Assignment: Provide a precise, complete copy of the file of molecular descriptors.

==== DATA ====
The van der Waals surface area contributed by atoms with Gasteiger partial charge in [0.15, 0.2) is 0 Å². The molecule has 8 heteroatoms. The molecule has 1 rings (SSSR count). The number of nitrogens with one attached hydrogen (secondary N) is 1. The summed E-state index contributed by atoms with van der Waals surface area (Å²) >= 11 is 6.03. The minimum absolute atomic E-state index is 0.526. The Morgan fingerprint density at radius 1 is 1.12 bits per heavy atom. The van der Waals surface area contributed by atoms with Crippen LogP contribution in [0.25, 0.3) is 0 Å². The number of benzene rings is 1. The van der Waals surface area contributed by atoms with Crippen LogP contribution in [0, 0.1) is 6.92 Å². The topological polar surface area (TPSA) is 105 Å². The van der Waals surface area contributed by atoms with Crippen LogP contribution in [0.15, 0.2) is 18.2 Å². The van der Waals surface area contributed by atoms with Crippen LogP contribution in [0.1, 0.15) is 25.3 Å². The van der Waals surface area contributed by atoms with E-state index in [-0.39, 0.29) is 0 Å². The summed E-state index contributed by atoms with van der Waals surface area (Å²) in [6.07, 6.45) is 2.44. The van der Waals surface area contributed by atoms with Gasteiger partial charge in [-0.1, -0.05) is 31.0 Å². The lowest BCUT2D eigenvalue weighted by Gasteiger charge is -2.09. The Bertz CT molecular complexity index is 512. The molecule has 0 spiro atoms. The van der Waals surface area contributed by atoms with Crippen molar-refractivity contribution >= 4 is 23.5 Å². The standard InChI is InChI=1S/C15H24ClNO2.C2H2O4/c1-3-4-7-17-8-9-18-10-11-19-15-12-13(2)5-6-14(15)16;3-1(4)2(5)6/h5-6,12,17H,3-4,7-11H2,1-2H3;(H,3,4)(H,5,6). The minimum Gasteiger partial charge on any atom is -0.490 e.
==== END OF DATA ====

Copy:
The van der Waals surface area contributed by atoms with Gasteiger partial charge in [0.15, 0.2) is 0 Å². The molecule has 8 heteroatoms. The molecule has 1 rings (SSSR count). The number of nitrogens with one attached hydrogen (secondary N) is 1. The summed E-state index contributed by atoms with van der Waals surface area (Å²) >= 11 is 6.03. The minimum absolute atomic E-state index is 0.526. The Morgan fingerprint density at radius 1 is 1.12 bits per heavy atom. The van der Waals surface area contributed by atoms with Crippen LogP contribution in [0.25, 0.3) is 0 Å². The number of benzene rings is 1. The van der Waals surface area contributed by atoms with Crippen LogP contribution in [0, 0.1) is 6.92 Å². The topological polar surface area (TPSA) is 105 Å². The van der Waals surface area contributed by atoms with Crippen LogP contribution in [0.15, 0.2) is 18.2 Å². The van der Waals surface area contributed by atoms with Crippen LogP contribution in [0.1, 0.15) is 25.3 Å². The van der Waals surface area contributed by atoms with E-state index in [-0.39, 0.29) is 0 Å². The summed E-state index contributed by atoms with van der Waals surface area (Å²) in [6.07, 6.45) is 2.44. The van der Waals surface area contributed by atoms with Gasteiger partial charge in [-0.1, -0.05) is 31.0 Å². The lowest BCUT2D eigenvalue weighted by Gasteiger charge is -2.09. The Bertz CT molecular complexity index is 512. The molecule has 0 spiro atoms. The van der Waals surface area contributed by atoms with Crippen molar-refractivity contribution >= 4 is 23.5 Å². The standard InChI is InChI=1S/C15H24ClNO2.C2H2O4/c1-3-4-7-17-8-9-18-10-11-19-15-12-13(2)5-6-14(15)16;3-1(4)2(5)6/h5-6,12,17H,3-4,7-11H2,1-2H3;(H,3,4)(H,5,6). The minimum Gasteiger partial charge on any atom is -0.490 e.